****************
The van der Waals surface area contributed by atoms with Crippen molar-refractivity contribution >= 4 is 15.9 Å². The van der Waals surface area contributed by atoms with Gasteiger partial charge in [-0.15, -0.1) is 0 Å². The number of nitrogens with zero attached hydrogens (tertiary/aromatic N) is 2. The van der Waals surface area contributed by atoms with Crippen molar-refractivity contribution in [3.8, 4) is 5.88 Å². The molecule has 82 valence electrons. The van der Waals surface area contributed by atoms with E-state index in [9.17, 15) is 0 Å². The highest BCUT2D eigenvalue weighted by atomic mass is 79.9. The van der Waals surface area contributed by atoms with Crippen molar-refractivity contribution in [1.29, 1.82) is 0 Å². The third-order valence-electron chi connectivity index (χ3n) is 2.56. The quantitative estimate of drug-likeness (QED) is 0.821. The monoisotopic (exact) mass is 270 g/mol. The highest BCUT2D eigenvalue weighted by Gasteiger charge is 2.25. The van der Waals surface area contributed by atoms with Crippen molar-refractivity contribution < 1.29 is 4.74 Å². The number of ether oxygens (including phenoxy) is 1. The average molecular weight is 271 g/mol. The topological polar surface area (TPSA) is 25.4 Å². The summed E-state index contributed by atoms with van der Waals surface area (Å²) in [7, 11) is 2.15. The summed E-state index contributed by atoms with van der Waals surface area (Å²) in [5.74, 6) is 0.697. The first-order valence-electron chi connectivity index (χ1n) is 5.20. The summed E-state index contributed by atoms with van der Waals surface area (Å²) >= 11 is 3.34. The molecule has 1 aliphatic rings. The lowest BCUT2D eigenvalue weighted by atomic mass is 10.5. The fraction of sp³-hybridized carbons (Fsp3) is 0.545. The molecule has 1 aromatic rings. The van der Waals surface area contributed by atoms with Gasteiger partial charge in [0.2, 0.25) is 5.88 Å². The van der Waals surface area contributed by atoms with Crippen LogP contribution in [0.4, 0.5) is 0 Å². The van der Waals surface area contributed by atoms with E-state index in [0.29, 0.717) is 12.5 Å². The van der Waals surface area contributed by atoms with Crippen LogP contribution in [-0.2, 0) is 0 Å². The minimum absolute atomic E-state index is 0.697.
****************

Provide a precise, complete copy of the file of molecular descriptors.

The van der Waals surface area contributed by atoms with Crippen molar-refractivity contribution >= 4 is 15.9 Å². The van der Waals surface area contributed by atoms with Gasteiger partial charge in [-0.15, -0.1) is 0 Å². The number of nitrogens with zero attached hydrogens (tertiary/aromatic N) is 2. The van der Waals surface area contributed by atoms with Crippen molar-refractivity contribution in [3.8, 4) is 5.88 Å². The molecule has 82 valence electrons. The van der Waals surface area contributed by atoms with E-state index in [9.17, 15) is 0 Å². The highest BCUT2D eigenvalue weighted by atomic mass is 79.9. The van der Waals surface area contributed by atoms with Crippen molar-refractivity contribution in [1.29, 1.82) is 0 Å². The third-order valence-electron chi connectivity index (χ3n) is 2.56. The quantitative estimate of drug-likeness (QED) is 0.821. The monoisotopic (exact) mass is 270 g/mol. The highest BCUT2D eigenvalue weighted by Gasteiger charge is 2.25. The van der Waals surface area contributed by atoms with Crippen molar-refractivity contribution < 1.29 is 4.74 Å². The number of ether oxygens (including phenoxy) is 1. The average molecular weight is 271 g/mol. The topological polar surface area (TPSA) is 25.4 Å². The summed E-state index contributed by atoms with van der Waals surface area (Å²) in [7, 11) is 2.15. The summed E-state index contributed by atoms with van der Waals surface area (Å²) in [5.74, 6) is 0.697. The first-order valence-electron chi connectivity index (χ1n) is 5.20. The summed E-state index contributed by atoms with van der Waals surface area (Å²) >= 11 is 3.34. The molecule has 1 aliphatic rings. The lowest BCUT2D eigenvalue weighted by atomic mass is 10.5. The fraction of sp³-hybridized carbons (Fsp3) is 0.545. The molecule has 1 aromatic rings. The van der Waals surface area contributed by atoms with Gasteiger partial charge in [0.2, 0.25) is 5.88 Å². The van der Waals surface area contributed by atoms with Crippen LogP contribution in [0.4, 0.5) is 0 Å². The van der Waals surface area contributed by atoms with E-state index in [0.29, 0.717) is 12.5 Å². The van der Waals surface area contributed by atoms with Crippen LogP contribution in [-0.2, 0) is 0 Å². The minimum absolute atomic E-state index is 0.697.